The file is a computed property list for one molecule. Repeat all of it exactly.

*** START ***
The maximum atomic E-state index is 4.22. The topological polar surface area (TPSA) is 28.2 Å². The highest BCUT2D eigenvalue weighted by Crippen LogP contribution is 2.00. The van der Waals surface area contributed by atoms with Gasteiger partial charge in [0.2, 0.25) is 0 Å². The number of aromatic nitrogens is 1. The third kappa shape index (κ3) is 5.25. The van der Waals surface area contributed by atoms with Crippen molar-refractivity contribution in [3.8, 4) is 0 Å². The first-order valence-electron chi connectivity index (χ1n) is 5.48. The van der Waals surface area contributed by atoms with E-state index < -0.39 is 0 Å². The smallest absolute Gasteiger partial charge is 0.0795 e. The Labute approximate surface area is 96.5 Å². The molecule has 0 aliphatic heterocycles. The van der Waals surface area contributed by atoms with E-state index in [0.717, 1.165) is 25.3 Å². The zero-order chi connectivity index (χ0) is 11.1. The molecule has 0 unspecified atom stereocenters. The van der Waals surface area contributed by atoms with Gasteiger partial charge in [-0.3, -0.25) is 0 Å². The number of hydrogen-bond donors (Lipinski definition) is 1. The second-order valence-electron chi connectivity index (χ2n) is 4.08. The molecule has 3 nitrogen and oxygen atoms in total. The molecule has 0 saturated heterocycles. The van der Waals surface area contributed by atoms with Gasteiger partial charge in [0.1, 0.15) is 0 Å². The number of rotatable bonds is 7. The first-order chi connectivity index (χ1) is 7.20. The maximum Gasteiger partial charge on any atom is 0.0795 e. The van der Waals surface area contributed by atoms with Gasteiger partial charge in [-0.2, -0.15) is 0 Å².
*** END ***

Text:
The maximum atomic E-state index is 4.22. The topological polar surface area (TPSA) is 28.2 Å². The highest BCUT2D eigenvalue weighted by Crippen LogP contribution is 2.00. The van der Waals surface area contributed by atoms with Gasteiger partial charge in [0.2, 0.25) is 0 Å². The number of aromatic nitrogens is 1. The third kappa shape index (κ3) is 5.25. The van der Waals surface area contributed by atoms with Crippen molar-refractivity contribution in [3.8, 4) is 0 Å². The first-order valence-electron chi connectivity index (χ1n) is 5.48. The van der Waals surface area contributed by atoms with E-state index < -0.39 is 0 Å². The smallest absolute Gasteiger partial charge is 0.0795 e. The Labute approximate surface area is 96.5 Å². The molecule has 0 aliphatic heterocycles. The van der Waals surface area contributed by atoms with E-state index in [0.717, 1.165) is 25.3 Å². The zero-order chi connectivity index (χ0) is 11.1. The molecule has 0 unspecified atom stereocenters. The van der Waals surface area contributed by atoms with Gasteiger partial charge in [-0.3, -0.25) is 0 Å². The number of hydrogen-bond donors (Lipinski definition) is 1. The second-order valence-electron chi connectivity index (χ2n) is 4.08. The molecule has 3 nitrogen and oxygen atoms in total. The molecule has 0 saturated heterocycles. The van der Waals surface area contributed by atoms with Gasteiger partial charge in [0.1, 0.15) is 0 Å². The number of rotatable bonds is 7. The first-order chi connectivity index (χ1) is 7.20. The maximum Gasteiger partial charge on any atom is 0.0795 e. The van der Waals surface area contributed by atoms with Gasteiger partial charge in [-0.2, -0.15) is 0 Å².